shifting balance

One of the things that people ask me the most often is how do I manage to get any writing around my busy life. True, my life is busy, but so is everyone’s. I raise 4 kids (2 are teenagers albeit, but that’s its own happy difficulty), home school them, teach at an enrichment program outside the home, help with my husband’s business and books, cook, clean, thinking about doing the laundry, and on and on…. Sound familiar? Or at least the work load?

Where’s the time to write?

Everyone I know is trying to “balance things.” Here’s the thing, I don’t think it’s possible. At least not in the way we think of balance.

One of the things that causes people to “fail” at balancing the many areas of their life is that they think once in balance, always in balance and when that doesn’t happen, it feels like a fail. 

But things are always shifting. And really, it wouldn’t be balancing if they weren’t. It would be static. Instead, it’s like riding a wave, you shift one way and the next as the water changes beneath you because it’s going to change beneath you. And really, that’s what keeps it interesting.

My best advice for riding the wave

  1. Be realistic. Take good and honest stock of your life at this moment. What are the areas in which your time and presence is needed the most, what’s next, and so on. 

Set realistic expectations and goals. You may have heard that you should set aside an hour each day or make sure you write 1000 words a day. Those are good, if that’s realistic for you. If you know good and well that you can’t do that, for whatever life reason, then don’t set that as your goal. There is no timeline or process that is one size fits all. 

  1. Be satisfied. Perhaps you really wish you had more time to write, but per #1, you don’t. That’s life. Be ok with that. A new season will come around.

Maybe you have young children and you want to and need to spend most of your time with them. Great. They need you. Spend the time. Maybe you have to work 40 hours or more a week, you just have to. That’s life. You gotta pay the bills. Don’t lament the time you don’t have. Be grateful for the moments that this place in life allows you to follow your dreams.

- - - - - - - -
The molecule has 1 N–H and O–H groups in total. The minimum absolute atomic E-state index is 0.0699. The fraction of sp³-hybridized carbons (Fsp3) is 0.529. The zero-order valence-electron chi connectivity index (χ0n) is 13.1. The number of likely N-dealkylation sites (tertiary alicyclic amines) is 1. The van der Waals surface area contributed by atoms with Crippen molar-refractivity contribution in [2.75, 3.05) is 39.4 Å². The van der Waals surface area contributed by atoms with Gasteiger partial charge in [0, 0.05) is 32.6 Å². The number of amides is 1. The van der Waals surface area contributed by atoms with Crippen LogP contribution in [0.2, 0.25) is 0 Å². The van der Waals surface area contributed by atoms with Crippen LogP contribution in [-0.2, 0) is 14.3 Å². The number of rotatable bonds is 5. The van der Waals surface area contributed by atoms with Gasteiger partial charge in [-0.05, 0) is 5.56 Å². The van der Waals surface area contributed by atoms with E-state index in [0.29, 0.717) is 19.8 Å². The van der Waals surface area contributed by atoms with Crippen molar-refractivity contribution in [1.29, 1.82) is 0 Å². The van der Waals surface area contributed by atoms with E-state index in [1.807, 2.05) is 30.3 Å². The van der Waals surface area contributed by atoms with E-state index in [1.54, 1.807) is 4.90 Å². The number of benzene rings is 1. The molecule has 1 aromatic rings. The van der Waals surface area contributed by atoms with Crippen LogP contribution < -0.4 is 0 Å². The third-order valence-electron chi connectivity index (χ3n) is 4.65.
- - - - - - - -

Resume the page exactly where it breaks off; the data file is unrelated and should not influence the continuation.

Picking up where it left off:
1. Be flexible. As soon as you figure it all out, things will change. Change with them. 

Sometimes it will be a change that gives you more time to write, and sometimes less. Re-evaluate often so that you don’t become overwhelmed with shifting waters that are getting rougher than you’ve admitted to. 

  1. Be serious. Now that you have your “writing time,” guard it. 

If you’re going to write from 12-3pm on Wednesdays because it’s your day off and someone is watching the kids for you, then write on Wednesdays from 12-3. Don’t go to the grocery store or agree to meet a friend for a quick lunch. Write when it’s time to write. Even if you don’t have a book out or even a deadline to get something in, take yourself seriously as a writer. 

  1. Be attuned. “Balancing” work, home, and any given passion is tough. You deserve to take time for yourself. Your dreams and goals are important, but no one part is greater than the sum. 

Don’t wait for some magical time when all the areas of your life align and you have all the time you want to write, you’ve become wealthy and have no financial needs to attend to, and that family has taken care of themselves and no one needs you. That time isn’t coming. Life shifts and changes and if you’re waiting for perfect, if you’re waiting for “time” you’ll never get  it done, whatever it is. Know that your goals are important, but that your family is more important. Your talents are given to you for a purpose, but you also have responsibilities to attend to.  That’s where you find balance, not in even distribution of time, but in equal appreciation for all pieces of your life.

Happy surfing!

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